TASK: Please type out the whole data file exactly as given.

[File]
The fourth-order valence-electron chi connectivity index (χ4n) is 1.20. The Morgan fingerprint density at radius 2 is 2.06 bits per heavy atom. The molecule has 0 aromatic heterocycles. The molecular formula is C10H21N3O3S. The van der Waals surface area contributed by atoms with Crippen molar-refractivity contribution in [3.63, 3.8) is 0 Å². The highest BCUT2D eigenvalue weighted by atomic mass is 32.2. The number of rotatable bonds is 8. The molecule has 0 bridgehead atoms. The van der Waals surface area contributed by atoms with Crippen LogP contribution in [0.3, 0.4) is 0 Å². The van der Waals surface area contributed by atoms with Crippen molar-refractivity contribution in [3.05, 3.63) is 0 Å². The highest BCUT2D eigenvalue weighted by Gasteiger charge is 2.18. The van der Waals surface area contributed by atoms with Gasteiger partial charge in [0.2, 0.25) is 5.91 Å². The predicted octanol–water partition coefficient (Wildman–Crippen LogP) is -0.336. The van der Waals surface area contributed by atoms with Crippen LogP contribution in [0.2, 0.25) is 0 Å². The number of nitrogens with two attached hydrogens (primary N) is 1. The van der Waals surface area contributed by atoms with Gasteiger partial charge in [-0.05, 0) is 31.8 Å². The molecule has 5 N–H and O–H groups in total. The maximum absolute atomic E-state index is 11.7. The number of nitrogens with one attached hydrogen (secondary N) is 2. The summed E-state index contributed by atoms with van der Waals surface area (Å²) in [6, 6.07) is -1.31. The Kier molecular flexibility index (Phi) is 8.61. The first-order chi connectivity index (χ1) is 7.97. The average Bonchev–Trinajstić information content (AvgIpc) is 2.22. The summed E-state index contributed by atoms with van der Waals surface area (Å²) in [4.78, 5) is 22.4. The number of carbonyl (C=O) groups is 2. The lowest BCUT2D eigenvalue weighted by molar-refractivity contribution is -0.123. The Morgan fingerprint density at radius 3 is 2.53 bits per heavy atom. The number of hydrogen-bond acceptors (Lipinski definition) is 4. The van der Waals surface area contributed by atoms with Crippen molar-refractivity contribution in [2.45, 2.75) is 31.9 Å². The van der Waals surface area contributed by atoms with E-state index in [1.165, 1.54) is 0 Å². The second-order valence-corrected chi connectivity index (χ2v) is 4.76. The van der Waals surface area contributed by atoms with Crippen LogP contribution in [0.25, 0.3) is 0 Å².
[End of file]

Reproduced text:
The fourth-order valence-electron chi connectivity index (χ4n) is 1.20. The Morgan fingerprint density at radius 2 is 2.06 bits per heavy atom. The molecule has 0 aromatic heterocycles. The molecular formula is C10H21N3O3S. The van der Waals surface area contributed by atoms with Crippen molar-refractivity contribution in [3.63, 3.8) is 0 Å². The highest BCUT2D eigenvalue weighted by atomic mass is 32.2. The number of rotatable bonds is 8. The molecule has 0 bridgehead atoms. The van der Waals surface area contributed by atoms with Crippen LogP contribution in [0.3, 0.4) is 0 Å². The van der Waals surface area contributed by atoms with Crippen molar-refractivity contribution in [3.05, 3.63) is 0 Å². The highest BCUT2D eigenvalue weighted by Gasteiger charge is 2.18. The van der Waals surface area contributed by atoms with Gasteiger partial charge in [0.2, 0.25) is 5.91 Å². The predicted octanol–water partition coefficient (Wildman–Crippen LogP) is -0.336. The van der Waals surface area contributed by atoms with Crippen LogP contribution in [0.2, 0.25) is 0 Å². The number of nitrogens with two attached hydrogens (primary N) is 1. The van der Waals surface area contributed by atoms with Gasteiger partial charge in [-0.05, 0) is 31.8 Å². The molecule has 5 N–H and O–H groups in total. The maximum absolute atomic E-state index is 11.7. The number of nitrogens with one attached hydrogen (secondary N) is 2. The summed E-state index contributed by atoms with van der Waals surface area (Å²) in [6, 6.07) is -1.31. The Kier molecular flexibility index (Phi) is 8.61. The first-order chi connectivity index (χ1) is 7.97. The average Bonchev–Trinajstić information content (AvgIpc) is 2.22. The summed E-state index contributed by atoms with van der Waals surface area (Å²) in [4.78, 5) is 22.4. The number of carbonyl (C=O) groups is 2. The lowest BCUT2D eigenvalue weighted by molar-refractivity contribution is -0.123. The Morgan fingerprint density at radius 3 is 2.53 bits per heavy atom. The number of hydrogen-bond acceptors (Lipinski definition) is 4. The van der Waals surface area contributed by atoms with Crippen molar-refractivity contribution in [2.45, 2.75) is 31.9 Å². The van der Waals surface area contributed by atoms with E-state index in [1.165, 1.54) is 0 Å². The second-order valence-corrected chi connectivity index (χ2v) is 4.76. The van der Waals surface area contributed by atoms with Crippen LogP contribution in [0.25, 0.3) is 0 Å².